"The trend toward concentration is also a very real threat against the individual competitive system. This private socialism, this private regimentation of industry, finance and commerce, if not stopped, is the forerunner of political socialism. Our democratic forms of government offer a periodical chance at election time to check and change political administrations. But there is no practical way on earth to regulate the economic oligarchy of autocratic, self-constituted and self-perpetuating groups. With all their resources of interlocking directors,... with all their power to giver or withhold millions of dollars worth of business, with their power to contribute to campaign funds, they are as dangerous a menace to political as they are to economic freedom."

The government's vision of economic freedom was eventually rewarded. Though the federal district judge before whom the case was tried rejected their arguments and the Supreme Court could not muster a quorum to hear a direct appeal, the Second Circuit Court of Appeals reversed the lower decision and enjoined Alcoa from any future anticompetitive practices in an enduring decision authored by Judge Learned Hand. United States v. Aluminum Co. of America, 148 F. 2d 416. One seemingly unexceptional case had redefined our body of antitrust law to read not only that "unreasonable" trusts were illicit, but that any deliberate attempt, action, or conspiracy to restrain trade was impermissible. For the first time since the beginning of the antitrust movement, more than sixty years before, the goal of a truly free market seemed within reach.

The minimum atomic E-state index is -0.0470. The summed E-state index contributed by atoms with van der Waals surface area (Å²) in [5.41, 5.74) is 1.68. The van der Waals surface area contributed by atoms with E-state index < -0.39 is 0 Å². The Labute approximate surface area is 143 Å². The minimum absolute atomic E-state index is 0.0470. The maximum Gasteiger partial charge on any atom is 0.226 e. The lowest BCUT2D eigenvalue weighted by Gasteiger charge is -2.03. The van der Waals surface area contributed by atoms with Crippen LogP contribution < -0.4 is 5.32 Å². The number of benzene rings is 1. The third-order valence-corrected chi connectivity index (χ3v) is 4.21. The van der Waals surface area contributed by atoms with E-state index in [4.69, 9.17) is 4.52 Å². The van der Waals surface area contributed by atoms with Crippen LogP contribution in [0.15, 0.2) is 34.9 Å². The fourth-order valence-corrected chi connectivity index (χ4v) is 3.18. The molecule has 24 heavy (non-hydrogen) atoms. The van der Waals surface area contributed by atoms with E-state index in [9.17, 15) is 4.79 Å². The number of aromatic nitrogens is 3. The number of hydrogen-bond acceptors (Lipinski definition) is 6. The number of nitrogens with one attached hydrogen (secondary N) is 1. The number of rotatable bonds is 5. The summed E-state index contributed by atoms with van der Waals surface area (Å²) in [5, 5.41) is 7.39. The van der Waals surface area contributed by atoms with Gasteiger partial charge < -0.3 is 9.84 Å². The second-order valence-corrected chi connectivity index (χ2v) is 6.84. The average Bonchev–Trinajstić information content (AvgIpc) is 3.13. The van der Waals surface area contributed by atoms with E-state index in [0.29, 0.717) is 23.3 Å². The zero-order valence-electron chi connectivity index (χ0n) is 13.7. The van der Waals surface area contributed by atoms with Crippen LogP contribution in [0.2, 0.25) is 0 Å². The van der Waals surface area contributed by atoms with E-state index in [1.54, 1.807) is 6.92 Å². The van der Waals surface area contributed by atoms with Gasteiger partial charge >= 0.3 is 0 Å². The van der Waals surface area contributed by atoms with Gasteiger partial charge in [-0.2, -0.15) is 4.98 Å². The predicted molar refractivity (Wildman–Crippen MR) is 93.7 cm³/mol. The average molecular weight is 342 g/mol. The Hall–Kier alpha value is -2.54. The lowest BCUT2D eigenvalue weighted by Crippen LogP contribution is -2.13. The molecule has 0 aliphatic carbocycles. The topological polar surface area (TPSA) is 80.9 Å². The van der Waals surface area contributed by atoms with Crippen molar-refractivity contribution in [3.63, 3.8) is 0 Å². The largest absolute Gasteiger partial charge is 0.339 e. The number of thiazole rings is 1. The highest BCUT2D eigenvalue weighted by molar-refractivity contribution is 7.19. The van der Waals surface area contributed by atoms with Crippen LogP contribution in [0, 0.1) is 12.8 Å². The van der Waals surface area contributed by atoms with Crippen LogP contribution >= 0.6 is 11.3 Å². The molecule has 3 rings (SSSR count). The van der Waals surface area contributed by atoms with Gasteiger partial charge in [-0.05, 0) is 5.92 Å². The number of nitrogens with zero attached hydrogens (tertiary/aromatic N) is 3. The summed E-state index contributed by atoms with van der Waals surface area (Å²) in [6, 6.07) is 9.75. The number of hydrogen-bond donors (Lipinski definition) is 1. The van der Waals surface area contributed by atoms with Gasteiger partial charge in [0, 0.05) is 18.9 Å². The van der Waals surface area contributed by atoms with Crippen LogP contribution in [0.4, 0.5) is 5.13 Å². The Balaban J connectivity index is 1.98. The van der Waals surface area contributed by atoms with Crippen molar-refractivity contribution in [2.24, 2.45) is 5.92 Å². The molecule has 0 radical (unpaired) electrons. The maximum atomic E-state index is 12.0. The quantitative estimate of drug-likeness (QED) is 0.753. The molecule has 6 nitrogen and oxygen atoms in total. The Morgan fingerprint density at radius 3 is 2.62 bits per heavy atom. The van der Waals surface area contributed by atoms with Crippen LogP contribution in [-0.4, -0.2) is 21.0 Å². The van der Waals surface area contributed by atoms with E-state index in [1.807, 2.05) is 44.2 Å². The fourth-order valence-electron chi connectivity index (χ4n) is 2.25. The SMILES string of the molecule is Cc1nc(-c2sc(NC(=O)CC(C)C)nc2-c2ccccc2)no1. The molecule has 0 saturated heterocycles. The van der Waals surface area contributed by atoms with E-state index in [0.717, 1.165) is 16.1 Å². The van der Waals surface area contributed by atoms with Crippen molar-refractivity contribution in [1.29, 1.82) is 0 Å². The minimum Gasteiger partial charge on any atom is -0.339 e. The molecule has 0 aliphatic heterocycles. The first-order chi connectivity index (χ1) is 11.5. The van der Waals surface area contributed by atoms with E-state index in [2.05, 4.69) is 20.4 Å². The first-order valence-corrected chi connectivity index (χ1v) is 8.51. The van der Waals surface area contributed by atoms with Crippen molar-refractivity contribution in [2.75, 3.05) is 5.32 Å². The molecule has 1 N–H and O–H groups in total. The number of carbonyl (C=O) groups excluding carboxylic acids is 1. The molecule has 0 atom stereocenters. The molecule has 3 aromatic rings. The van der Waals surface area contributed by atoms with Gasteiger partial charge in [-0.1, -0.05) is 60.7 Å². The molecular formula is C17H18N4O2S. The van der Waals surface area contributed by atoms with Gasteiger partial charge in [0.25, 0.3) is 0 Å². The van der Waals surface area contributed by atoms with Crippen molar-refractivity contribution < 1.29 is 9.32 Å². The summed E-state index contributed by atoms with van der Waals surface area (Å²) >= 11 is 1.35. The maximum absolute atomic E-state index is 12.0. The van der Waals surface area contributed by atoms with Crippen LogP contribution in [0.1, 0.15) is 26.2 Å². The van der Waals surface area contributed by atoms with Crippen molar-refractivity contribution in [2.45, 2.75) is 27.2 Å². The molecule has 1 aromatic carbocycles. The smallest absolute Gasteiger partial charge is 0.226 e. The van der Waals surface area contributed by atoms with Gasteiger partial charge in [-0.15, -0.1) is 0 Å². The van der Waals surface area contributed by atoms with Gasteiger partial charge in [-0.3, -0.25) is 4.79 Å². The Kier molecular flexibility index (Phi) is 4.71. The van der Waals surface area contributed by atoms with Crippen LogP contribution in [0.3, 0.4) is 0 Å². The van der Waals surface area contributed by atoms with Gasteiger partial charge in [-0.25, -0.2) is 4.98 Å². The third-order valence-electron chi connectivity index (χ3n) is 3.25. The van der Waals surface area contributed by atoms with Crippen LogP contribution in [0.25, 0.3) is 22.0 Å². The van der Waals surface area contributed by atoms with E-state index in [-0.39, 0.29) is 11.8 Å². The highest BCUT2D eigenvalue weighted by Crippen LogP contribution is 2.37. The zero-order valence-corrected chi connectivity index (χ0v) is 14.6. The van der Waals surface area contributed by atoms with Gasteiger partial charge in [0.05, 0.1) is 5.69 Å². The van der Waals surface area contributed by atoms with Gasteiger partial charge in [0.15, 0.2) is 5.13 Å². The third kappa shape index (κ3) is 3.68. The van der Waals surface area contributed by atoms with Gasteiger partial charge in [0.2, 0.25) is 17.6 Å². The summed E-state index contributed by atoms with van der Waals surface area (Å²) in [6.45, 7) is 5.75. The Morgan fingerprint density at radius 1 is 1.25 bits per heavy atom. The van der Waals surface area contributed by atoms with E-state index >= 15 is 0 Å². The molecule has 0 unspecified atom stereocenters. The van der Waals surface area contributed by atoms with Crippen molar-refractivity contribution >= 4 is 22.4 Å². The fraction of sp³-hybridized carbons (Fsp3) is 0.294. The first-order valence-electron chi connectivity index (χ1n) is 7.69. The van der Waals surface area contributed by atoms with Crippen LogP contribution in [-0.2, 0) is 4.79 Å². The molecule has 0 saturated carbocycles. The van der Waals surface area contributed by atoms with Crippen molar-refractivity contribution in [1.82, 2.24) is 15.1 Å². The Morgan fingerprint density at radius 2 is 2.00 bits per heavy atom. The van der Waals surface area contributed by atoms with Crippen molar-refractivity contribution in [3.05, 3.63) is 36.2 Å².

Then, in 1941, the United States entered World War II. Almost all the products and commodities in which the Division had finally ensured fair trade practices were suddenly in short supply, and the need for a constant flow of manufactures to aid the Allied powers was prioritized above the economic rights of citizens and small businesses. As Arnold observed in 1943, "the war is being used as an excuse to soften provisions of the antitrust laws to pave the way for domination of industry after the war." The same year Roosevelt offered him a judgeship on the D.C. Circuit, and though many suspected this maneuver was less to reward Arnold for his work at the Division than to remove him from his post when rigorous implementation of the Sherman Act was no longer politically exigent, he did accept. His judicial career lasted only three years before he left to form a partnership with his trusted friend (and future Justice) Abe Fortas. Together, Arnold and Fortas pioneered the private civil suit as a tool of antitrust enforcement, as well as taking on several important civil liberties cases such as Gideon v. Wainwright, 372 U.S. 335 (1963). Jackson had long since left the DOJ for a seat on the Supreme Court, where he served for eleven years. Though the blueprint of successful prosecution which the pair had pioneered is still followed to this day, Arnold's departure still marked the end of any serious attempt to prevent unhealthy consolidation and coercion in American industry. The temporary suspension of free competition beginning with the war would not be fully lifted until the Eisenhower administration ended our involvement in Korea; and by then, politicians and the public had all but forgotten about the existence and importance of the Sherman Act.

Read the last part of the series, "The Golden Age of Antitrust"